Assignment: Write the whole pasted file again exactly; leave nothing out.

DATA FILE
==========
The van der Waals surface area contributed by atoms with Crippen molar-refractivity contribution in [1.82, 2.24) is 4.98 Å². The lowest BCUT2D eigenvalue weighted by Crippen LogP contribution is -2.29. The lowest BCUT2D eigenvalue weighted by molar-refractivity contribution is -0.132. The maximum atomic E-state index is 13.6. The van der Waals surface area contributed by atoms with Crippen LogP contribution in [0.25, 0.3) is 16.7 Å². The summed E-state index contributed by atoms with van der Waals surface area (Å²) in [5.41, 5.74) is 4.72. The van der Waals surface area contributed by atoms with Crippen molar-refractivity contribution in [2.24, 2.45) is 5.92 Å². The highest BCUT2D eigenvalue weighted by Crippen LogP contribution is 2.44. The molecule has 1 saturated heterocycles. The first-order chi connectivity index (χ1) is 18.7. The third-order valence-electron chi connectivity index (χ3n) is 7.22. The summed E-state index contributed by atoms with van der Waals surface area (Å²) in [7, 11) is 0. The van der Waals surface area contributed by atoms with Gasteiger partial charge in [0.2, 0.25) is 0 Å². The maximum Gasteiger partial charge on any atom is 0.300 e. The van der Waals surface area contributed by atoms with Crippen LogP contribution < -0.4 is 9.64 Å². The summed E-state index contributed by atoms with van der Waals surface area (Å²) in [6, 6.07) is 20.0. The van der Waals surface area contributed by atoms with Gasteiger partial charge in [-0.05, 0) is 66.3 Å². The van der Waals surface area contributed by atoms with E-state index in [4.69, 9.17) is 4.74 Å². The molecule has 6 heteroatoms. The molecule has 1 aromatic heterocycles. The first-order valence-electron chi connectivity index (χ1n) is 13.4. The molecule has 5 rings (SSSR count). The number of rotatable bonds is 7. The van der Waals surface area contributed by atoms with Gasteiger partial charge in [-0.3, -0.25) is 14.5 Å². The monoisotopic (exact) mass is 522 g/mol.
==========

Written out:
The van der Waals surface area contributed by atoms with Crippen molar-refractivity contribution in [1.82, 2.24) is 4.98 Å². The lowest BCUT2D eigenvalue weighted by Crippen LogP contribution is -2.29. The lowest BCUT2D eigenvalue weighted by molar-refractivity contribution is -0.132. The maximum atomic E-state index is 13.6. The van der Waals surface area contributed by atoms with Crippen LogP contribution in [0.25, 0.3) is 16.7 Å². The summed E-state index contributed by atoms with van der Waals surface area (Å²) in [5.41, 5.74) is 4.72. The van der Waals surface area contributed by atoms with Crippen molar-refractivity contribution in [2.24, 2.45) is 5.92 Å². The highest BCUT2D eigenvalue weighted by Crippen LogP contribution is 2.44. The molecule has 1 saturated heterocycles. The first-order chi connectivity index (χ1) is 18.7. The third-order valence-electron chi connectivity index (χ3n) is 7.22. The summed E-state index contributed by atoms with van der Waals surface area (Å²) in [7, 11) is 0. The van der Waals surface area contributed by atoms with Gasteiger partial charge in [0.2, 0.25) is 0 Å². The maximum Gasteiger partial charge on any atom is 0.300 e. The van der Waals surface area contributed by atoms with Crippen LogP contribution < -0.4 is 9.64 Å². The summed E-state index contributed by atoms with van der Waals surface area (Å²) in [6, 6.07) is 20.0. The van der Waals surface area contributed by atoms with Gasteiger partial charge in [-0.05, 0) is 66.3 Å². The van der Waals surface area contributed by atoms with E-state index in [4.69, 9.17) is 4.74 Å². The molecule has 6 heteroatoms. The molecule has 1 aromatic heterocycles. The first-order valence-electron chi connectivity index (χ1n) is 13.4. The molecule has 5 rings (SSSR count). The number of rotatable bonds is 7. The van der Waals surface area contributed by atoms with Gasteiger partial charge in [-0.3, -0.25) is 14.5 Å². The monoisotopic (exact) mass is 522 g/mol.